Last weekend, Quest for Spring Ephemerals continued, and yielded some great results. In Wingra Woods at the Arboretum, there was bloodroot (Sanguinaria canadensis):
and cutleaf toothwort (Cardamine concatenata), just starting to bloom:
and one trout-lily (Erythronium):
Being ephemeral, they are taking advantage of the sunlight available before the trees above them take leaf. Branches were still mostly bare, and even these flowers appeared scattered and infrequent. There were enough, though, for foraging bees to accumulate a good load of pollen:
Apologies for the quality of the picture above; it was as far as I could lean out over a boardwalk railing without either startling the bee or pitching myself headfirst into the cattails. It also illustrates a frequent problem; when I was looking at the scene, my eye had no problem finding the moving insect at once, but on inspecting the picture at home, it was a game of “Where’s The Damn Bee?”.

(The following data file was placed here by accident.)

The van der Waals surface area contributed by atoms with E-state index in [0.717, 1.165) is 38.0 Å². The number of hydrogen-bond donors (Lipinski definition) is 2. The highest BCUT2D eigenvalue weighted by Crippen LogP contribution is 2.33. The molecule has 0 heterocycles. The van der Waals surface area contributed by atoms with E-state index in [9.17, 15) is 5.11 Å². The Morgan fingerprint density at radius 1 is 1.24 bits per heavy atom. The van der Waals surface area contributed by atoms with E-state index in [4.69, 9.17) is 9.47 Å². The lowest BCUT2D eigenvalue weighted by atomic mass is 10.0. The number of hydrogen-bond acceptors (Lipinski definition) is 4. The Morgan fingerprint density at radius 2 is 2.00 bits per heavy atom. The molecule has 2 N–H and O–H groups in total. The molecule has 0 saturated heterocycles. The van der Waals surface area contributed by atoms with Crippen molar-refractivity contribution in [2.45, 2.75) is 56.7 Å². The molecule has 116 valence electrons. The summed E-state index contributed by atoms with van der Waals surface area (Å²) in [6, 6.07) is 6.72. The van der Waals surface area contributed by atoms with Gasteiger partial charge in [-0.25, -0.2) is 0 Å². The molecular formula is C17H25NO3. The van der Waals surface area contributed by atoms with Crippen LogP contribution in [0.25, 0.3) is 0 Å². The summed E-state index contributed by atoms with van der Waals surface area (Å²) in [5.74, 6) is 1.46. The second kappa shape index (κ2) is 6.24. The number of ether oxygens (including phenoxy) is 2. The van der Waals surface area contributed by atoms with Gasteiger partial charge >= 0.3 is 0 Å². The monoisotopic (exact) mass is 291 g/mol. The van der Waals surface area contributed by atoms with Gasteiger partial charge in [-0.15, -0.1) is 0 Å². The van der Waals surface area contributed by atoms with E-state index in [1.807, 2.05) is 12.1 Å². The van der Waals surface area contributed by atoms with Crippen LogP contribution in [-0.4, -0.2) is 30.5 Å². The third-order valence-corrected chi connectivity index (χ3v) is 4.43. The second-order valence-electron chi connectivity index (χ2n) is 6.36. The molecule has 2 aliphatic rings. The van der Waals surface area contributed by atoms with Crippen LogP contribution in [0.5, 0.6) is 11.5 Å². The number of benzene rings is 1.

Chorus frogs were distinctly audible, though, as ever, impossible to see. I was trying, in my head, to find a way to describe the sound that doesn’t fall back on “running your fingernail along a comb” when I remembered I had a new phone that could capture audio; and in fact the quality of the recording turned out to be decent:
Frogs singing, bloodroot blooming; I think we have moved from spring-like weather into the foothills of actual spring.